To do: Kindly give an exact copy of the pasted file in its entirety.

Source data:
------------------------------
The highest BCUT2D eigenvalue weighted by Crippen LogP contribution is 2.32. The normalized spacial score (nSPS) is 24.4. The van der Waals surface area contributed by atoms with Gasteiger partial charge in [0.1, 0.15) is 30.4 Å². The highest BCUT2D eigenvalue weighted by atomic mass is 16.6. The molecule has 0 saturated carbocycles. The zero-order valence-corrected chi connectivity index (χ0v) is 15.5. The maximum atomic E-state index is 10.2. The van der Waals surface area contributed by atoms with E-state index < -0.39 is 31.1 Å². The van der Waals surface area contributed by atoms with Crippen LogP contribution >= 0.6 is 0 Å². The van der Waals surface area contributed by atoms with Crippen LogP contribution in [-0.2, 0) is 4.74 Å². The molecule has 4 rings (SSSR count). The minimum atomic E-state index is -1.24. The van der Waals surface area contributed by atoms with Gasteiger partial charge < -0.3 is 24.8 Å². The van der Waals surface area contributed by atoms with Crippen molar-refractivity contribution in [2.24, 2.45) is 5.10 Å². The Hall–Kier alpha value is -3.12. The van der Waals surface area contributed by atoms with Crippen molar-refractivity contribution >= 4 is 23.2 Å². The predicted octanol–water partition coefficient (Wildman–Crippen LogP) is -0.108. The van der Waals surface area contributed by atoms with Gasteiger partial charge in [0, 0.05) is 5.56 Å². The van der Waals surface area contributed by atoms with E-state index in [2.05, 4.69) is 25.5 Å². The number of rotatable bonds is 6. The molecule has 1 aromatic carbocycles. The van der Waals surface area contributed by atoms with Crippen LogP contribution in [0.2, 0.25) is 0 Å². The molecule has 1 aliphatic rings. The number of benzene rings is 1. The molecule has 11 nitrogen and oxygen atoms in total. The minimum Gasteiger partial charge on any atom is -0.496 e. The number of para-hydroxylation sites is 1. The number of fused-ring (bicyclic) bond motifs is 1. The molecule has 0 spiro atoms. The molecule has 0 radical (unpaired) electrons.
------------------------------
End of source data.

The highest BCUT2D eigenvalue weighted by Crippen LogP contribution is 2.32. The normalized spacial score (nSPS) is 24.4. The van der Waals surface area contributed by atoms with Gasteiger partial charge in [0.1, 0.15) is 30.4 Å². The highest BCUT2D eigenvalue weighted by atomic mass is 16.6. The molecule has 0 saturated carbocycles. The zero-order valence-corrected chi connectivity index (χ0v) is 15.5. The maximum atomic E-state index is 10.2. The van der Waals surface area contributed by atoms with E-state index < -0.39 is 31.1 Å². The van der Waals surface area contributed by atoms with Crippen LogP contribution >= 0.6 is 0 Å². The van der Waals surface area contributed by atoms with Crippen LogP contribution in [-0.2, 0) is 4.74 Å². The molecule has 4 rings (SSSR count). The minimum atomic E-state index is -1.24. The van der Waals surface area contributed by atoms with Gasteiger partial charge < -0.3 is 24.8 Å². The van der Waals surface area contributed by atoms with Crippen molar-refractivity contribution in [2.24, 2.45) is 5.10 Å². The Hall–Kier alpha value is -3.12. The van der Waals surface area contributed by atoms with Crippen molar-refractivity contribution >= 4 is 23.2 Å². The predicted octanol–water partition coefficient (Wildman–Crippen LogP) is -0.108. The van der Waals surface area contributed by atoms with Gasteiger partial charge in [0, 0.05) is 5.56 Å². The van der Waals surface area contributed by atoms with E-state index in [2.05, 4.69) is 25.5 Å². The number of rotatable bonds is 6. The molecule has 1 aromatic carbocycles. The van der Waals surface area contributed by atoms with Crippen LogP contribution in [0.2, 0.25) is 0 Å². The molecule has 1 aliphatic rings. The number of benzene rings is 1. The molecule has 11 nitrogen and oxygen atoms in total. The minimum Gasteiger partial charge on any atom is -0.496 e. The number of para-hydroxylation sites is 1. The number of fused-ring (bicyclic) bond motifs is 1. The molecule has 0 spiro atoms. The molecule has 0 radical (unpaired) electrons.